2. Results and Discussion

This study evaluated the usefulness of 10 µg and 30 µg containing disks of cefapirin (CEP10 and CEP30, respectively) and cefalonium (CNM10 and CNM30, respectively), together with cefazolin disk (CEZ30), for susceptibility testing of S. aureus isolates from bovine mastitis. Table 1 shows the MIC distribution for the tested three drugs. The MICs of cefazolin and cefalonium were trimodally distributed, whereas that of cefapirin was bimodally distributed. The analysis by Normalized Resistance Interpretation (NRI) [15,16] indicated that the epidemiological cut-off values (ECVs) were lower for cefapirin (≤0.5 µg/mL) and cefalonium (≤0.5 µg/mL) than for cefazolin (≤2 µg/mL) (Table 1). Likewise, the mode of MIC was lower for both cefapirin (0.25 µg/mL) and cefalonium (0.125 µg/mL), than for cefazolin (0.5 µg/mL). Thus, cefapirin and cefalonium have consistently been shown to have higher bactericidal activity for S. aureus isolates from bovine mastitis than cefazolin.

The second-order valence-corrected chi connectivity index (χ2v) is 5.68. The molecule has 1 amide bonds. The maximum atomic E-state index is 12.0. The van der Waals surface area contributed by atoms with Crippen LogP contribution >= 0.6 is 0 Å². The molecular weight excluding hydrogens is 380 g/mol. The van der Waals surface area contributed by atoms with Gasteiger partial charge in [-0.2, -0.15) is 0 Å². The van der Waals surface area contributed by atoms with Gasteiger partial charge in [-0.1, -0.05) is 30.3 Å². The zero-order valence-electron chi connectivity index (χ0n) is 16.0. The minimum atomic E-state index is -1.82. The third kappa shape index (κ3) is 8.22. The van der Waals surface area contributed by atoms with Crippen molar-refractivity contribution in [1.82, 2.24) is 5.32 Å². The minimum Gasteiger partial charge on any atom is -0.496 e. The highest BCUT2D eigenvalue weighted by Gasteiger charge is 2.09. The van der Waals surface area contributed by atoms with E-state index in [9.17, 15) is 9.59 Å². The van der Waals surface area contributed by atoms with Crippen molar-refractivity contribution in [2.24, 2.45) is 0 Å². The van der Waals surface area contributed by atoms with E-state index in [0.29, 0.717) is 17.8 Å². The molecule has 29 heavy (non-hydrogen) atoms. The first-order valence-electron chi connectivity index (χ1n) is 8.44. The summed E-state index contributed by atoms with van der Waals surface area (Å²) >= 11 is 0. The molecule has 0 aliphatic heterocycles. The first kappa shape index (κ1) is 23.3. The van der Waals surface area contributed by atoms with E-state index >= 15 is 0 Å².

The ranges of the zone diameters (ZDs) of the five disks by MICs of the corresponding drug are shown in Table 2, and scattergrams of ZDs and MICs of these drugs are shown in Figure 1. The minimum and maximum ZDs were 6–44 mm for CEP10, 10–51 mm for CEP30, 7–44 mm for CNM10, and 14–51 mm for CNM30. The regression-line equations were y = 68.1 − 1.98x (r = −0.912) for CEP10, y = 79.3 − 2.02x (r = −0.933) for CEP30, y = 28.7 − 0.85x (r = −0.847) for CNM10, and y = 32.6 − 0.86x (r = −0.807) for CNM30. The slope and intercept values of the 10 µg and 30 µg disks of each antibiotic, were similar and all of the correlation coefficients for the MIC and ZD values were significant, as well as cefazolin (r = −0.900, p < 0.001). As the results, the zone diameters of both 10 µg and 30 µg cefapirin and cefalonium disks have high correlation with their MICs, as well as that of cefazolin disk.